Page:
But I had a few problems with Fire & Ice that dragged it down for me. I enjoyed the prose and characterisation, so I’ll definitely be looking out for more of Jansen’s work, but I’m not sure I’ll necessarily go back to this particular series.

(Some character spoilers below. Also: major trigger warning)

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June 10, 2013

AWWC 2013 Review – Asymmetry by Thoraiya Dyer

This is a review for the Australian Women Writers Challenge 2013. It’s apparently only my fourth review, which is a bit slack, since I know I’ve read more than four books that meet the criteria. But nearly all of my writing time lately has gone into novel writing, so I’ve allowed a bit of a backlog to emerge. I’m going to try to deal with that by writing a few – gasp – shorter reviews. That’s the plan, anyway.

By now it should be obvious to anyone who reads my reviews that I have complete faith in the Twelve Planets Series from Twelfth Planet Press. This volume – Asymmetry – presents four new stories from Thoraiya Dyer, whose short story ‘The Wisdom of Ants’ (first published by Clarkesworld Magazine) was the winner for Best Short Story at the 2013 Ditmar Awards for Australian science fiction and fantasy. I wouldn’t be surprised to see any of the stories in this collection in the running next year.

Asymmetry is excellent. If there’s a unifying theme, I’m not up to the job of identifying it, though Nancy Kress takes a good stab at it in her introduction. Then again, I’m quite content with no theme at all, if the stories are this good. I’m going to do my best not to spoil any of them.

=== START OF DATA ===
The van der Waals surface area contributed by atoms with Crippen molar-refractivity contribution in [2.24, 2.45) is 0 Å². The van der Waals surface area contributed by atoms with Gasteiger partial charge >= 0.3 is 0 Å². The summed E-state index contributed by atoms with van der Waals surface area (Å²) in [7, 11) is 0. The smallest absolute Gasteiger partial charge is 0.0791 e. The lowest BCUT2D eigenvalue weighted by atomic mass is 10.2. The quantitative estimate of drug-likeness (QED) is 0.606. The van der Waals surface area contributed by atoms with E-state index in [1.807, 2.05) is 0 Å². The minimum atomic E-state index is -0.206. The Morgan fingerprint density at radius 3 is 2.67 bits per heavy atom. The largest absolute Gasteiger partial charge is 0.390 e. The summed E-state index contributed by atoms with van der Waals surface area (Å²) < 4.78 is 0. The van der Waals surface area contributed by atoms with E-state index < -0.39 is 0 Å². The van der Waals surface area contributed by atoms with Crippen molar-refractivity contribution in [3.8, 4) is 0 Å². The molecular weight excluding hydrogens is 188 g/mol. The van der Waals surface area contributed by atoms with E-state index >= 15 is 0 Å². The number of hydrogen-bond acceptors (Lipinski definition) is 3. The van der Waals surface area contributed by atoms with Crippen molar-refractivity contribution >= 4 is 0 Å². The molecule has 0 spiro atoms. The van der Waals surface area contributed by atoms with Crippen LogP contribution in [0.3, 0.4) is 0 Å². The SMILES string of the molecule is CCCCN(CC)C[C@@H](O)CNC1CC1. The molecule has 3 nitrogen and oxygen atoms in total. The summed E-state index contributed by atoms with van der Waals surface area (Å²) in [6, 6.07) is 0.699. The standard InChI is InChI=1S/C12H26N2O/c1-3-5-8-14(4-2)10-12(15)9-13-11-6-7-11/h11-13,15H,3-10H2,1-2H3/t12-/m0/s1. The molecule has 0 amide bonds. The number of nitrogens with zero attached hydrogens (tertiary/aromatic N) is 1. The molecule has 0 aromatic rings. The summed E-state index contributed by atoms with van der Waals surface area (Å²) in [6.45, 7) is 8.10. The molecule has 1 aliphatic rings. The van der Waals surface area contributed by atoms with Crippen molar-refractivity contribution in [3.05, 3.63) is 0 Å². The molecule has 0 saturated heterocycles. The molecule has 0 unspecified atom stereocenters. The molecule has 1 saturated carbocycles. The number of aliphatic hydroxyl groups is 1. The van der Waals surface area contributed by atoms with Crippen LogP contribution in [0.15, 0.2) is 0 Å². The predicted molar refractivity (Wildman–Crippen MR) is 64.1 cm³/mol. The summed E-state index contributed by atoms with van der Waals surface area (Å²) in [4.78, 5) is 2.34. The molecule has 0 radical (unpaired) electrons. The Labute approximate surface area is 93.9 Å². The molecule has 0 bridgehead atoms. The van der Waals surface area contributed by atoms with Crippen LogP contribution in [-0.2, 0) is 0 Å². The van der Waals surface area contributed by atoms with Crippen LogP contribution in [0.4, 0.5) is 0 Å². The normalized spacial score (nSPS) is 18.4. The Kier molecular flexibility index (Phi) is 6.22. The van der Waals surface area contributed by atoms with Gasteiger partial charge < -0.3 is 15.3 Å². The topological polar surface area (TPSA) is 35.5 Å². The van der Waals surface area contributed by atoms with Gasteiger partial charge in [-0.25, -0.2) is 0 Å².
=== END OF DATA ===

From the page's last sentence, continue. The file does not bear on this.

‘After Hours’ is the story of a veterinarian assigned to treat security dogs on a military airbase. She struggles to cope with the military mindset of her patients’ handlers, only to discover that their belligerent, obstructive attitudes have an uncanny explanation. ‘Zadie, Scythe of the West’ is a military fantasy about a character trying to escape the rigid expectations of her family, society and religion – and the costs of taking shortcuts. In ‘Wish Me Luck’, a man begs and borrows luck from sympathetic passers-by so that he can be reunited with his lost love. (It may not sound like hard science fiction, but it is). Finally, in ‘Seven Days in Paris’ a woman is subjected to what seems like a pointless and grotesque social experiment, but her impatient handlers have a desperate purpose.

‘After Hours’ is probably my favourite story ever of its kind, though I won’t say what kind that is (even if the back cover blurb does kind of give it away). However all four stories are excellent (and the sample chapters from Dyer’s novella ‘The Company Articles of Edward Teach’ are an intriguing bonus).

Like the rest of the Twelve Planets books, Asymmetry does a fantastic job of showcasing the talents of a remarkable Australian speculative fiction writer. I am comfortable adding Thoraiya Dyer’s name to my list of must-read authors on the basis of this collection.

May 21, 2013

AWWC 2013 Review – Hunting by Andrea K. Höst

This is my third review for the Australian Women Writers Challenge 2013. I thought I was doing a little better than that, but then I remembered that I’ve been reading short stories almost exclusively for the last couple of months. So I’ve got a little bit of catching up to do.